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Threats to the soil resource base of food security in China and Europe


Given the constant loss of fertile land, secure adequate food supply for a growing world population is a key challenge that humanity has to face in the 21st century. To tackle this issue, the Sino-EU Panel on Land and Soil (SEPLS) was established in June 2010, under the initiative of Mr Janez Potočnik, European Commissioner for the Environment, and Mr Zhongli Ding, Vice President of the Chinese Academy of Sciences. SEPLS is a scientific body that aims to provide decision makers in Europe and China with a clear scientific view of the current state of land and soil resources and the potential environmental and socio-economic consequences of their future use. It is composed of leading soil scientists and land system researchers representing the main geographical regions of China and the EU and covering a wide range of disciplines within the land resources domain.

The IES recently co-authored, edited, and published a report resulting from an SELPS scientific seminar that was held in January 2012 in Nanjing, China. The report, ‘Threats to the soil resource base of food security in China and Europe’, presents a summary of the structured discussions and recommendations made during the seminar regarding urban development, land degradation and intensive agriculture in both Europe and China.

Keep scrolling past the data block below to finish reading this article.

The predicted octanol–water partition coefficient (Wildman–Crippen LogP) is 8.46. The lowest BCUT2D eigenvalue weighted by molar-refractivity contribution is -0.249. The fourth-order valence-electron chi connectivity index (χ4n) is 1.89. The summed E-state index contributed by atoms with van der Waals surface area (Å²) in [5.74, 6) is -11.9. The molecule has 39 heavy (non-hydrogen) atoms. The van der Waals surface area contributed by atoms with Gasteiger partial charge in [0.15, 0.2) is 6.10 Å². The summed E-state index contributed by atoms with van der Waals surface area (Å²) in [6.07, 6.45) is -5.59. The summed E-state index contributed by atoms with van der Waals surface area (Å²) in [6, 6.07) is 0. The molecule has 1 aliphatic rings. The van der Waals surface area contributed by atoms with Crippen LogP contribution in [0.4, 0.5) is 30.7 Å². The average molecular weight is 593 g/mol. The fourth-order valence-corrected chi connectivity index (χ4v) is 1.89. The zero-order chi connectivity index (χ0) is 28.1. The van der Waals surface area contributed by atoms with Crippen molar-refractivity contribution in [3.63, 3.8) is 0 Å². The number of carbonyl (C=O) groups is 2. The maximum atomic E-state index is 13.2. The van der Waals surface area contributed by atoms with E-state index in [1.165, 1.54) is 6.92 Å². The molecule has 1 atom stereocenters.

Loss of land productivity due to land degradation is ongoing in both China and the EU. Major forms of soil degradation (erosion, desertification, landslides, etc.) are similar in both regions. Land degradation as a result of land sealing, caused by urbanisation and infrastructural development, is irreversible. Nevertheless, some improvement strategies to prevent and limit the future loss of soil and land can be put in place, such as setting targets for land take by urbanisation, restricting the use of new land for development, protecting specific sites and developing green infrastructure.

Intensive agriculture of land resources is one of the greatest threats to the soil, environment and food security. Some recommendations presented in the report include the optimisation of the management of Nitrogen fertilisers, the better use of heavy agricultural machinery to avoid soil compaction, and good maintenance of soil organic matter.


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